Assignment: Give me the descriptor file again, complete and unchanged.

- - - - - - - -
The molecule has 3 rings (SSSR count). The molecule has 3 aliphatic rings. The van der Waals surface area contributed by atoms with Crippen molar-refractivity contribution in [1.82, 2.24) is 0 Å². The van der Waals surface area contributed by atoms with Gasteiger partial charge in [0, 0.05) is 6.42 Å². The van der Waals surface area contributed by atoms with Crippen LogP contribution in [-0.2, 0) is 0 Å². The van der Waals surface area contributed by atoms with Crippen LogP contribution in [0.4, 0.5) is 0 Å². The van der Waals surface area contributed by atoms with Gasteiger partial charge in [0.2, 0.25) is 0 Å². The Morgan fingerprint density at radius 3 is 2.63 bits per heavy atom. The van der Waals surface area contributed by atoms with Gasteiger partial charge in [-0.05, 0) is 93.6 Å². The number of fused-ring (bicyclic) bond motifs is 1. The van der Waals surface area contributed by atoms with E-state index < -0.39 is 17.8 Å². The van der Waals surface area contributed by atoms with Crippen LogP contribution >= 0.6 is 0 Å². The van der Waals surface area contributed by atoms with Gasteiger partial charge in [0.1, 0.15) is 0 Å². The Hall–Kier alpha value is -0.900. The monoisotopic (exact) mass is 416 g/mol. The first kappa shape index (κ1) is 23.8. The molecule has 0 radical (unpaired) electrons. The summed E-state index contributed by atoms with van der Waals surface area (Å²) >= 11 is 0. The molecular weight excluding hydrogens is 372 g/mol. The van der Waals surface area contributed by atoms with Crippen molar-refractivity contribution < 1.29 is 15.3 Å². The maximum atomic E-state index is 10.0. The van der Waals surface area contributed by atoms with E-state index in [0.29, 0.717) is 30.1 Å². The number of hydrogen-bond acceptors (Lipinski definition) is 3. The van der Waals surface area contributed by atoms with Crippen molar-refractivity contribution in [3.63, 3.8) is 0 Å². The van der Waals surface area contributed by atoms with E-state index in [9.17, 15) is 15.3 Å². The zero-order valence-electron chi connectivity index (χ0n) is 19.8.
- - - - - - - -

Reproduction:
The molecule has 3 rings (SSSR count). The molecule has 3 aliphatic rings. The van der Waals surface area contributed by atoms with Crippen molar-refractivity contribution in [1.82, 2.24) is 0 Å². The van der Waals surface area contributed by atoms with Gasteiger partial charge in [0, 0.05) is 6.42 Å². The van der Waals surface area contributed by atoms with Crippen LogP contribution in [-0.2, 0) is 0 Å². The van der Waals surface area contributed by atoms with Crippen LogP contribution in [0.4, 0.5) is 0 Å². The van der Waals surface area contributed by atoms with Gasteiger partial charge in [0.2, 0.25) is 0 Å². The Morgan fingerprint density at radius 3 is 2.63 bits per heavy atom. The van der Waals surface area contributed by atoms with Gasteiger partial charge in [-0.05, 0) is 93.6 Å². The number of fused-ring (bicyclic) bond motifs is 1. The van der Waals surface area contributed by atoms with E-state index < -0.39 is 17.8 Å². The van der Waals surface area contributed by atoms with Crippen LogP contribution >= 0.6 is 0 Å². The van der Waals surface area contributed by atoms with Gasteiger partial charge in [0.1, 0.15) is 0 Å². The Hall–Kier alpha value is -0.900. The monoisotopic (exact) mass is 416 g/mol. The first kappa shape index (κ1) is 23.8. The molecule has 0 radical (unpaired) electrons. The summed E-state index contributed by atoms with van der Waals surface area (Å²) >= 11 is 0. The molecular weight excluding hydrogens is 372 g/mol. The van der Waals surface area contributed by atoms with Crippen molar-refractivity contribution < 1.29 is 15.3 Å². The maximum atomic E-state index is 10.0. The van der Waals surface area contributed by atoms with E-state index in [0.29, 0.717) is 30.1 Å². The number of hydrogen-bond acceptors (Lipinski definition) is 3. The van der Waals surface area contributed by atoms with Crippen molar-refractivity contribution in [3.63, 3.8) is 0 Å². The van der Waals surface area contributed by atoms with E-state index in [9.17, 15) is 15.3 Å². The zero-order valence-electron chi connectivity index (χ0n) is 19.8.